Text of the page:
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Caribou graze on the coastal plain of the Arctic National Wildlife Refuge in Alaska.

Caribou graze on the coastal plain of the Arctic National Wildlife Refuge in Alaska. (Photo: USFWS/Flickr/cc)

Coalition Files Suit to Stop Trump's "Slapdash and Tragic Plan" to Drill in Arctic National Wildlife Refuge

"As our ancestors before us, we will stand and fight for our future generations, for the Porcupine caribou herd, and the Gwich'in way of life."

Andrea Germanos

A coalition of environmental advocacy groups joined the Gwich'in Nation on Monday in filing a lawsuit to block the Trump administration's plan to open up the entire coastal plain of the Arctic National Wildlife Refuge to fossil fuel lease sales.

"The Trump administration's complete and utter disregard for the human rights of the Gwich'in people is apparent as he continues the attack on the Arctic Refuge," said Jody Juneby Potts, Han Gwich'in leader in Eagle Village, Alaska, in a statement announcing the lawsuit.

"Last week's record of decision for the Coastal Plain Oil and Gas Leasing Program in what my people know as 'the Sacred Place Where Life Begins' would have devastating impacts on the Porcupine Caribou Herd and the Gwich'in way of life," Potts added, referring to the Interior Department's announcement last week. 

The Porcupine Caribou Herd—upon whom the Gwich'in have relied for thousands of years—uses the Coastal Plain as their calving grounds. The likely impacts of oil and gas drilling on the herds—and thus the Gwich'in—are massive, the groups say. To boot, the lease sales threaten the area with a "spider web of industrialization" and the planet with more planet-heating emissions.

The plaintiffs in the suit, which include Environment America, Alaska Wilderness League, Alaska Wildlife Alliance, and Northern Alaska Environmental Center, say the administration's decision was "illegal," accusing it of violations of the Alaska National Interest Lands Conservation Act, the National Wildlife Refuge System Administration Act, the National Environmental Policy Act, the Tax Cuts and Jobs Act, the Wilderness Act, and the Endangered Species Act.

"Oil drilling and wildlife simply do not mix," said Steve Blackledge, senior director for Environment America's Conservation Program.

"Not only will the Trump administration's slapdash and tragic plan threaten one of the world's most untamed wildlife areas, but it is also completely blind to the reality that, in 2020, dangerously extracting more fossil fuels from the ground is a fool's errand when clean renewable energy options are rapidly on the rise," he added.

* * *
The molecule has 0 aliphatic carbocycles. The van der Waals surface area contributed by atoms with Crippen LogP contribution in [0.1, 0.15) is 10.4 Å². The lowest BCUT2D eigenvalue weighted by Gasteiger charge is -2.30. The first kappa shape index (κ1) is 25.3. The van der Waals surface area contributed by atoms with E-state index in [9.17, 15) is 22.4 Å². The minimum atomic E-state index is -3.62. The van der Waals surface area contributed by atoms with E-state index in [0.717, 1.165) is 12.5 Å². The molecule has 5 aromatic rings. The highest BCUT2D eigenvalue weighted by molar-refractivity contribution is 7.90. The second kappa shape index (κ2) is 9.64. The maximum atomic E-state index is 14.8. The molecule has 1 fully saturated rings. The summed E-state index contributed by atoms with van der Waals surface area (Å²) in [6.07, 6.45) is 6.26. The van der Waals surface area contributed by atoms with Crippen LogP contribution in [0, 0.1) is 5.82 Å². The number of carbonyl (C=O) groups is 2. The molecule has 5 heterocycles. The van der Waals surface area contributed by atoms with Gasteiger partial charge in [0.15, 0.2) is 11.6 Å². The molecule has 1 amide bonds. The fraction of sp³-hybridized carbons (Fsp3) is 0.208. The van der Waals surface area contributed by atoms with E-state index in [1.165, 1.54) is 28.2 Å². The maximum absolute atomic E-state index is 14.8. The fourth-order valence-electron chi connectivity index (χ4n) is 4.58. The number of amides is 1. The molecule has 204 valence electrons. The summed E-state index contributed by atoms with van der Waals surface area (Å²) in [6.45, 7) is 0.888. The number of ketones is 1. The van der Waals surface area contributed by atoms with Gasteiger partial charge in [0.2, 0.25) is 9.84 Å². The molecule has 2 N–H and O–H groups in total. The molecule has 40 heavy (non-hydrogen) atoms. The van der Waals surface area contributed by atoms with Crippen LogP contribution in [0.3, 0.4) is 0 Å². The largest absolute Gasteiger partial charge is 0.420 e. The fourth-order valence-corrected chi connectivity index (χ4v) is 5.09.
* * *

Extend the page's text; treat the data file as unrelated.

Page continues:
For Bernadette Demienteiff, executive director of the Gwich'in Steering Committee, there's nothing less than "the survival of future generations... at risk."

"As our ancestors before us, we will stand and fight for our future generations, for the Porcupine caribou herd, and the Gwich'in way of life," she said.

"We will stand up to anyone who seeks to destroy the calving grounds of the Porcupine caribou herd," said Demienteiff.

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Abortion Rights Defenders Applaud Judge's Block on Utah 'Trigger Ban'

"Today is a win, but it is only the first step in what will undoubtedly be a long and difficult fight," said one pro-choice advocate.

Brett Wilkins ·

Scores Feared Dead and Wounded as Russian Missiles Hit Ukraine Shopping Center

"People just burned alive," said Ukraine's interior minister, while the head of the Poltava region stated that "it is too early to talk about the final number of the killed."

Brett Wilkins ·

Biodiversity Risks Could Persist for Decades After Global Temperature Peak

One study co-author said the findings "should act as a wake-up call that delaying emissions cuts will mean a temperature overshoot that comes at an astronomical cost to nature and humans that unproven negative emission technologies cannot simply reverse."

Jessica Corbett ·

Amnesty Report Demands Biden Take Action to End Death Penalty

"The world is waiting for the USA to do what almost 100 countries have achieved during this past half-century—total abolition of the death penalty," said the group.

Julia Conley ·

Pointing to 'Recently Obtained Evidence,' Jan. 6 Panel Calls Surprise Tuesday Hearing

The announcement came less than a week after the House panel delayed new hearings until next month, citing a "deluge" of fresh evidence.

Common Dreams staff ·

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